The Fresh Loaf

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As Dan said, "bad babka" is a misnomer, and I also happen to think a "bad blueberry" bread is a misnomer. But I'm biased in liking fruit in my breads, and this particular combination of fresh blueberries and lemon zest in the bread is lovely.

As usual, this is a yeast water bread, this time made with apple yeast water. And, like last time, I only did a single build of the yeast water 'levain' before including it in the bake as I could tell that the fridge jar of apple yeast water was suitably fizzy and a double build didn't seem to be necessary. To 137g of apple yeast water I added two different kinds of wholemeal flour: 49g of a hard white wheat wholemeal and 50g of atta flour. To this was also added 129g of a strong bread flour, and it was combined with a danish whisk and finished off by hand kneading and then left for about 11.5 hours to overnight in the proofer at 27°C (80°F) before using in the final dough.

Once again the main recipe is the Hamelman recipe from the community bake. Other than using the single build described above the other main deviation was that I didn't use the same inclusions as in the community bake but instead used 80g of fresh unprocessed (but washed) blueberries, as well as the fresh zest of one lemon, about 3 tsp worth.

I got something right this time when preparing the final dough - did a short 20 minute autolyse of the flour and water before adding in the levain build and this made all the difference. It only needed about 3 minutes in the stand mixer before the bowl was clean, although I left it running for a total of 8 minutes before stopping the mixer; the salt was added about half way through by pouring it slowly into the running mixer.

Fermentation times were similar or faster than the fast times I've seen before with yeast water: 1h30 bulk followed by 1h10 final proof, all done in the proofer at 27°C (80°F). The aliquot was estimated at 50% at the time of shaping and reached up to 225% at the end.

Once again seam side DOWN in the banneton. Struggled to add the seed topping to it because of that. But this time around was so much better! It puffed up into a ball in the banneton during the final proofing. Loading it into the dutch oven was difficult. Even the 'heave ho' to lift in the parchment seemed to change the shape it was so jiggly. I was so worried that I'd get another ugly flat bread that 6 minutes into the bake I removed the hot dutch oven, opened it and did a small cross score just to ensure that there was some lift, and yes there was lift! I've actually already made another bread after this one, and for that I was bold enough to not do any 'panic' scoring and that one seemed to have achieved a nice lift so I'm beginning to trust the seam side down method more now.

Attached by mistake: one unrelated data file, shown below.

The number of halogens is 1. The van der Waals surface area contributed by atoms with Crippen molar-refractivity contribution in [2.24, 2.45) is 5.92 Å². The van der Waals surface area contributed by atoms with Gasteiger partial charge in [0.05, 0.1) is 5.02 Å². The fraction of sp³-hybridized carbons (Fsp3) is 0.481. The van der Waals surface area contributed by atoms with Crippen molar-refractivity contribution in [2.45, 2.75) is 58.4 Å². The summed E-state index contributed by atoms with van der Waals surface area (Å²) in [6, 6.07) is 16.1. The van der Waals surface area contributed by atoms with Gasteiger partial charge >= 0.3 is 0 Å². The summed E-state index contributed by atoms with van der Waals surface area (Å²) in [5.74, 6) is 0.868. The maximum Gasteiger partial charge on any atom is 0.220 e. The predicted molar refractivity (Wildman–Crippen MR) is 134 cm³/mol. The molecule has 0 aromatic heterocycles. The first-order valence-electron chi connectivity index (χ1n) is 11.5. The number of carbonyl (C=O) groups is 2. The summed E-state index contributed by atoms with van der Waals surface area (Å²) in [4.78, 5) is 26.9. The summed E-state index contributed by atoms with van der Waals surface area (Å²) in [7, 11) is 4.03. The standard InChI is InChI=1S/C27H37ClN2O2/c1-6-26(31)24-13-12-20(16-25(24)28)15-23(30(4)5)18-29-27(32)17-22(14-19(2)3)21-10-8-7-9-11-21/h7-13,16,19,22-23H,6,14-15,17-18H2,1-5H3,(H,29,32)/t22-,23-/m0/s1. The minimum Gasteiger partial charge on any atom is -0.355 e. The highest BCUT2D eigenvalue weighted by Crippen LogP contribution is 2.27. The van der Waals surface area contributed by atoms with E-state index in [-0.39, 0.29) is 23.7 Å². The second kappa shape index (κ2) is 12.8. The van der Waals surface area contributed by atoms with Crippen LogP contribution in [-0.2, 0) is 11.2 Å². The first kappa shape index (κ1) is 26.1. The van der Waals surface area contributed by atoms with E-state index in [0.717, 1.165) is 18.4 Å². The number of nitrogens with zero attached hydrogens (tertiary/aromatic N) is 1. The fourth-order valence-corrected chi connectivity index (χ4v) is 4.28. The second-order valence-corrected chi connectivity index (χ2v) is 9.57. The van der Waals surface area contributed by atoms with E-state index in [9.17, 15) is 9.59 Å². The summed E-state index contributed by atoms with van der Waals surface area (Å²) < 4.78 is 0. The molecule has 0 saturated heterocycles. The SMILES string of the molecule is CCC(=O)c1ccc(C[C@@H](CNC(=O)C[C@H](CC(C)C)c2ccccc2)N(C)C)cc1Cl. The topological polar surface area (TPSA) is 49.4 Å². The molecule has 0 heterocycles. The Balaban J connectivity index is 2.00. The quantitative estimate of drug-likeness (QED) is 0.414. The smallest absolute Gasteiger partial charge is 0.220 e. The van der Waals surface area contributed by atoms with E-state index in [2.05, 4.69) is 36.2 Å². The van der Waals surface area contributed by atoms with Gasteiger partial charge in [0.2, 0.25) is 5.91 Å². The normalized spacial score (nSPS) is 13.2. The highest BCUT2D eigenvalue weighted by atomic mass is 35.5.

Blueberry and lemon is amazing, never tried the combination before. Also think I've got a particularly good bag of lemons at the moment as they were also great in the parmesan bread. I should probably have extracted the juice and just used the blueberry skins, there might have been less cavitation. On the other hand the juice brought extra flavour to the loaf.


Small 'cross score' added during the bake

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Gosh. Kicking myself that I hadn't tried out parmesan in my breads before. This bread had a great combination of inclusions: 41g of parmesan cheese, grated from a frozen block. Fresh zest of one lemon, about 3 tsp worth. 2 tsp of dried origanum (marjoram). And 45g of Kalamata olives (13 ea). Incredible smell when it was out of the oven. I couldn't wait the two hours for it to cool. Was cutting into it after 40 minutes, sometimes it is the guilty pleasure of hot steamy crusty bread that is the most enjoyable.

This bread is, once again, a raisin water yeast bread, and once again using the Hamelman recipe from the community bake as the base. For this one though I didn't have time to do a double build. So there was only a single build made using 153g active and fizzy raisin yeast water straight from the fridge, with 169g strong bread flour and 57g atta, other than that (and the different inclusions) it was faithful to the community bake recipe.

The build was used 9 hours later in the final dough, which was mixed all-in-one together with the salt. Had more trouble than usual getting the stand mixer to run 'clean' which is my normal guide to good gluten development. Previously, with the same flours I've done an all-in-one mix with this recipe and had good gluten development after about 8 minutes but this bread ended up getting a whopping 27 minutes of mix time (in 10 minute intervals with some rest between) before I was satisfied. Next time I will pay closer attention as to the order of adding items to the mix, and might do an autolyse or delay the addition of the salt (which is a great tool to tighten the gluten if the dough isn't developing satisfactorily). 27 minutes of mix time is not typical for me, but it certainly built a nice enough crumb!